Students with disabilities must be given a fair shot to play on a traditional sports team or have their own leagues, the Education Department says. Disabled students who want to play for their school could join traditional teams if officials can make “reasonable modifications” to accommodate them. If those adjustments would fundamentally alter a sport […]
Students with disabilities must be given a fair shot to play on a traditional sports team or have their own leagues, the Education Department says.
Disabled students who want to play for their school could join traditional teams if officials can make “reasonable modifications” to accommodate them. If those adjustments would fundamentally alter a sport or give the student an advantage, the department is directing the school to create parallel athletic programs that have comparable standing to traditional programs.
“Sports can provide invaluable lessons in discipline, selflessness, passion and courage, and this guidance will help schools ensure that students with disabilities have an equal opportunity to benefit from the life lessons they can learn on the playing field or on the court,” Education Secretary Arne Duncan said in a statement announcing the new guidance Friday.
The groundbreaking order is reminiscent of the Title IX expansion of athletic opportunities for girls and women four decades ago and could bring sweeping changes to school budgets and locker rooms for years to come.
Activists cheered the changes.
“This is a landmark moment for students with disabilities. This will do for students with disabilities what Title IX did for women,” said Terri Lakowski, who for a decade led a coalition pushing for the changes. “This is a huge victory.”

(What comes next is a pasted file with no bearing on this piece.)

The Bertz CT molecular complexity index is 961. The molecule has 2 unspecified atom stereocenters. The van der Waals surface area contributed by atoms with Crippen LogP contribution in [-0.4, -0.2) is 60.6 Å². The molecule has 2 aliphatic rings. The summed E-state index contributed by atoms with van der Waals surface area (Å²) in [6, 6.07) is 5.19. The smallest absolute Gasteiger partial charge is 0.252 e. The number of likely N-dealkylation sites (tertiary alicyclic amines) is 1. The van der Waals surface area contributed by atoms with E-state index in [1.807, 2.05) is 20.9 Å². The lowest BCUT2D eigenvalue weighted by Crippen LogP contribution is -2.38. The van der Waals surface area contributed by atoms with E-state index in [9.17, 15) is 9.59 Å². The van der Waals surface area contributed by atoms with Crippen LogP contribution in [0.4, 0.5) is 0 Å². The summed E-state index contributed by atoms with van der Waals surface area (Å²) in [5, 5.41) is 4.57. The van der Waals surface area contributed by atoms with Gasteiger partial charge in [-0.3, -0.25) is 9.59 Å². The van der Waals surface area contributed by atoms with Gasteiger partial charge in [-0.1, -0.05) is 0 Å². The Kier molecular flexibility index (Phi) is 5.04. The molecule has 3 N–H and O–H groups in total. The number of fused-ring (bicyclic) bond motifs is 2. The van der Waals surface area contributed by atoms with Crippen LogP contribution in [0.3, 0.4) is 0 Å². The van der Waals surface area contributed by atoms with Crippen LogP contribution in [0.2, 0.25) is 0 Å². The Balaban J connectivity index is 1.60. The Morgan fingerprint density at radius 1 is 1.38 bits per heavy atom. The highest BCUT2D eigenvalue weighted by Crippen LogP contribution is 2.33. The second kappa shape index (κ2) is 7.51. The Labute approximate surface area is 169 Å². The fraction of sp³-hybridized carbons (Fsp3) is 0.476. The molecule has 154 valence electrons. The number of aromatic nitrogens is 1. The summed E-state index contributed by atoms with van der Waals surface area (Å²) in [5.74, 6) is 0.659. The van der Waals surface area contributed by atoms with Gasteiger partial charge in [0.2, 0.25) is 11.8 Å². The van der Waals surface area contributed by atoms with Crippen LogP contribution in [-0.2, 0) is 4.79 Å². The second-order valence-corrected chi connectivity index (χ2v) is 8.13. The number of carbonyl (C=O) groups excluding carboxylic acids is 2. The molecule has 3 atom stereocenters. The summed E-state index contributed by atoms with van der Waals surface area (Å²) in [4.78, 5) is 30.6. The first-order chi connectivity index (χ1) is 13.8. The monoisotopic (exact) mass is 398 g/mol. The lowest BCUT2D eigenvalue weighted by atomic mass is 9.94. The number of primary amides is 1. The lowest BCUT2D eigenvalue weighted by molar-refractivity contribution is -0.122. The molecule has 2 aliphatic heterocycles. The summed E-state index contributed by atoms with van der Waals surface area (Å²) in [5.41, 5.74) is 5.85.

It’s not clear whether the new guidelines will spark a sudden uptick in sports participation. There was a big increase in female participation in sports after Title IX guidance instructed schools to treat female athletics on par with male teams. That led many schools to cut some men’s teams, arguing that it was necessary to be able to pay for women’s teams.
Education Department officials emphasized they did not intend to change sports traditions dramatically or guarantee students with disabilities a spot on competitive teams. Instead, they insisted schools may not exclude students based on their disabilities if they can keep up with their classmates.
Federal laws, including the 1973 Rehabilitation Act and the Individuals With Disabilities Education Act, require states to provide a free public education to all students and prohibit schools that receive federal money from discriminating against students with disabilities. Going further, the new directive from the Education Department’s civil rights division explicitly tells schools and colleges that access to interscholastic, intramural and intercollegiate athletics is a right.
The department suggests minor accommodations to incorporate students with disabilities onto sports teams. For instance, track and field officials could use a visual cue for a deaf runner to begin a race.
Some states already offer such programs. Maryland, for instance, passed a law in 2008 that required schools to create equal opportunities for students with disabilities to participate in physical education programs and play on traditional athletic teams. And Minnesota awards state titles for disabled student athletes in six sports.
Increasingly, those with disabilities are finding spots on their schools’ teams.
“I heard about some of the other people who joined their track teams in other states. I wanted to try to do that,” said Casey Followay, 15, of Wooster, Ohio, who competes on his high school track team in a racing wheelchair.
Current rules require Followay to race on his own, without competitors running alongside him. He said he hopes the Education Department guidance will change that and he can compete against runners.
“It’s going to give me the chance to compete against kids at my level,” he said.
Some cautioned that progress would come in fits and starts initially.
“Is it easy? No,” said Brad Hedrick, director of disability services at the University of Illinois at Urbana-Champaign and himself a hall-of-famer in the National Wheelchair Basketball Association. “In most places, you’re beginning from an inertial moment. But it is feasible and possible that a meaningful and viable programming can be created.”